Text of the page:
This form of behavior learning was discovered by Ivan Pavlov. He discovered that a stimulus that produces an innate reflex can become associated with a previously neutral stimulus which acquires the power to elicit the same innate reflex produced by another stimulus. Innate behavior is when someone performs an instinctual reflex (natural). For example, Pavlov associated the neutral stimulus (bell) with an unconditioned response (saliva production) by pairing the unconditioned stimulus (food) with the neutral. Through classical conditioning, he was eventually able to teach his dogs to salivate at the sound of a bell. Classical conditioning may include an unconditioned stimulus (UCS) and unconditioned response (UCR) or a conditioned stimulus (CS) and conditioned response (CR). Neutral stimulus is one without any reflex-provoking power when paired with a natural reflex. Ex: giving something with no meaning a meaning to cause someone to salivate or to react a certain way to the Neutral stimulus. It will by itself, elicit a learned response similar to the original reflex. After a conditioned response is learned (after acquisition), there is a period of extinction where the conditioned response is weakened due to the absence of an unconditioned stimulus. Then, after a rest period, there may be spontaneous recovery where the conditioned response reappears after a time delay, followed by re-extinction, and also affects behavior or mental processes. There are also three more types of essentials in classical conditioning; stimulus generalization, stimulus discrimination, and experimental neurosis. Stimulus Generalization is another one of Pavlov's teaching and is shown in his experiment with dogs; the well-trained dogs tend to salivate to bells that do not have the same tune as the original bell which shows that the dogs generalized the sound of the bells and can't differentiate the original bell with the new bell. Another form of classical conditioning is stimulus discrimination which is also known as discrimination learning. Discrimination learning is the direct opposite of stimulus generalization, this type of learning is to be able to distinguished between two sounds that are similar but not quite. For example, when the ice cream truck is coming around the corner and you can hear the music that sounds like a doorbell you start to salivate and get really excited; however, when the doorbell rings you do not salivate or become excited because you can distinguished the two sounds thanks to stimulus discrimination. The last essential of classical conditioning is experimental neurosis. Experimental neurosis happens when people or animals are under a lot of stress and are forced to make difficult decisions; therefore, their behavior becomes more irritable and unpredictable. In the case of Pavlov's dogs, Pavlov had done another experiment this time with circular objects (ellipse and a circle) to demonstrate how dogs behavior change when their stimulus discrimination has been disrupted. He found that as the dogs became more confused, their entire demeanor changed from happy-loving dogs to aggressive and violent dogs.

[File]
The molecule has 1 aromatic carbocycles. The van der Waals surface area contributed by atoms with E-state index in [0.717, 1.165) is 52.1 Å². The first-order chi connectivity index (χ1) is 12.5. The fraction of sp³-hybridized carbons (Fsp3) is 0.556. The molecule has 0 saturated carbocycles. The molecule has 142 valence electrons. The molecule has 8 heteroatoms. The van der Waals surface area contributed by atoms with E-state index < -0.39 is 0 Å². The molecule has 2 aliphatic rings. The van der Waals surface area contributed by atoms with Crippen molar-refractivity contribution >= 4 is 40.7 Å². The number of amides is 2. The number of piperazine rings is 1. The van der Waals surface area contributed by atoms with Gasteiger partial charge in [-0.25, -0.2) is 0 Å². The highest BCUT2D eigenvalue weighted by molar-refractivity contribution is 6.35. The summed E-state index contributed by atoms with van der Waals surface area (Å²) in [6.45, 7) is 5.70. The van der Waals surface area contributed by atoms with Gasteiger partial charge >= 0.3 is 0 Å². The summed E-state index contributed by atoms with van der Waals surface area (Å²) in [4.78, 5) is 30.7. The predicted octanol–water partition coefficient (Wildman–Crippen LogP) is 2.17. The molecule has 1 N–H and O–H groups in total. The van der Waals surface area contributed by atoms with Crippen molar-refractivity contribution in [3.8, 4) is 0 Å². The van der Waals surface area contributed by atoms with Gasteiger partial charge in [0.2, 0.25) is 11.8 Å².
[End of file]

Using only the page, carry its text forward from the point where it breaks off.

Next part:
Another form of behavioral learning is operant conditioning. In operant conditioning, one learns a behavior through either reinforcements or punishments. One form of learning is referred to as habituation, which involves learning how not to respond to a repeated stimulation. This is shown in a person who lives near a train track; habituation would explain why the person no longer responds to the sound of trains because of their constant exposure.